Why didn’t prosecution ask for postponement? Complainant in Guan Eng’s case asks

Boo Su-Lyn
Yesterday, Lim and businesswoman Phang were acquitted by the High Court in Penang of corruption charges over the purchase of a double-storey standalone house below market value when Lim was Penang chief minister. ― Picture by Firdaus Latif

KUALA LUMPUR, Sept 4 ― The complainant in Lim Guan Eng’s corruption case questioned today why the prosecution did not request a postponement instead of withdrawing the charges against the finance minister.

Lawyers for Muhsin Abdul Latheef, who is the complainant and first prosecution witness in the corruption trial of Lim and businesswoman Phang Li Koon, also said if the prosecution case had indeed collapsed beyond repair during the prosecution stage, deputy public prosecutor (DPP) Datuk Mohd Masri Daud had no reason to demand a discharge not amounting to an acquittal (DNAA).

“On the other hand, if Datuk Masri needs a breather so that he could reorganise his strategies, then he should have asked for a further postponement, instead of exercising his power to withdraw the charge under section 254(1) of the Criminal Procedure Code,” Muhsin’s lawyers said in a statement today.

“Had Datuk Masri asked for a postponement, the Honourable Judge either will grant the said postponement or order a DNAA. There is no option for the Honourable Judge in such case to order an acquittal. We are unable to fathom why such approach was not considered by the Attorney General’s Chambers.”

Attorney-General’s Chambers (AGC) appellate and trial division head Datuk Mohamad Hanafiah Zakaria said in a statement that the evidence supporting the corruption charges had been substantially weakened following cross-examination of prosecution witnesses who have testified so far.

“This, in our opinion, is nothing but a lame excuse or may be an afterthought on the part of the Attorney General’s Chambers,” said the complainant’s lawyers in response.

They pointed out that it was the judge’s duty, not the Attorney-General’s, to determine whether or not a prima facie case has been established.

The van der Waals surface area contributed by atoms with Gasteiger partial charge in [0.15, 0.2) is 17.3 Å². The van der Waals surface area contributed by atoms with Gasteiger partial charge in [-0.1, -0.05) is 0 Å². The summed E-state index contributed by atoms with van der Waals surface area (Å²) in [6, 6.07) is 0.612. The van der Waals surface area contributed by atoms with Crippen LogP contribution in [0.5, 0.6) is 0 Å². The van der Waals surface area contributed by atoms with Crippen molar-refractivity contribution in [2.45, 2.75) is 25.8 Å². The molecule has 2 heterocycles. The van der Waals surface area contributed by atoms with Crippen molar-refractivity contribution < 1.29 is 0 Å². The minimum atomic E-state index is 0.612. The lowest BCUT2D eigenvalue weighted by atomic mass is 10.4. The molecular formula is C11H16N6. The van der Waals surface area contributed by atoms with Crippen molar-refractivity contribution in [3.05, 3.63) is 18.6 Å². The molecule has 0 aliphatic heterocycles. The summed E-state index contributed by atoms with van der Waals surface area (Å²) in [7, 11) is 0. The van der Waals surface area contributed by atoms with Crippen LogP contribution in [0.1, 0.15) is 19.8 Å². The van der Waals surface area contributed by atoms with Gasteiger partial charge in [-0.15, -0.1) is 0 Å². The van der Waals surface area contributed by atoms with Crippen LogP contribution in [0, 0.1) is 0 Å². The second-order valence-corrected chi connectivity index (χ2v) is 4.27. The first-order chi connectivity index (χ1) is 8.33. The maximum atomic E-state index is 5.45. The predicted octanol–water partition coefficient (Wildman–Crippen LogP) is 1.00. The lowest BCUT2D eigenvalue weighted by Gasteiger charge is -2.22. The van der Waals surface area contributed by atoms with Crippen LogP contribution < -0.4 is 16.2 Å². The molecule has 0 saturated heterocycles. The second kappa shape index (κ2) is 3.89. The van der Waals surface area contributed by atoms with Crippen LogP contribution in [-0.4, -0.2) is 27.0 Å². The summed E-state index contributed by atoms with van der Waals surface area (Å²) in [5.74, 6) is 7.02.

They also noted that the prosecution has not closed its case and several key witnesses have yet to take the stand or to be cross-examined by defence lawyers.

“Thirdly, the said criminal trials were conducted by Datuk Masri, and not by Datuk Hanafiah. How is it even remotely possible for a man, no matter how learned he is, to attach any meaningful weight to the testimony of witnesses, whose demeanour he has no advantage of seeing?” they said.

The complainant’s lawyers said Attorney General Tommy Thomas, who was appointed after Pakatan Harapan (PH) won the 2018 election, had previously represented Lim in his application to set aside the leave granted to the former Attorney General, Tan Sri Mohamed Apandi Ali, to initiate a contempt proceeding against Lim, for claiming that the said charges were a part of a conspiracy to send him to the prison.

They also said when a judge recuses himself or herself from a case to prevent conflict of interest, another judge equal to them would replace them.

“Nonetheless, in the case of the Attorney General, there is no one who is equal to him and who can effectively replace him. The Solicitor-Generals and all other Deputy Public Prosecutors are his mere subordinates!

“Therefore, we have reasons to believe, or at least suspect, that the decision of the Attorney General’s Chambers to enter nolle prosequi in this case was not made in good faith,” said the lawyers, referring to the principle where the public prosecutor does not propose further to prosecute the accused.

The complainant’s lawyers demanded an inquiry to investigate the AGC’s acceptance of the accused duo’s letters of representation and urged the AG to file a notice of appeal against the High Court’s decision to acquit the DAP secretary-general.

Yesterday, Lim and businesswoman Phang were acquitted by the High Court in Penang of corruption charges over the purchase of a double-storey standalone house below market value when Lim was Penang chief minister.

Lim was charged with using his position as a public officer, when he was chief minister of Penang, to obtain gratification for himself and his wife, Betty Chew, by approving an application by a company called Magnificent Emblem Sdn Bhd, to convert agricultural land to residential purpose during a state planning committee meeting on July 18, 2014.

He was alleged to have used his position to obtain gratification by buying his house from Phang at RM2.8 million, which was below the property’s market value of RM4.27 million on July 28, 2015.

Phang meanwhile was charged under Section 109 of the Penal Code for abetting Lim on July 28 last year in regards to his purchase of the house on Pinhorn Road from her for RM2.8 million which was below the market value or RM4.27 million whereby Lim had allegedly committed an offence under Section 165 of the Penal Code.

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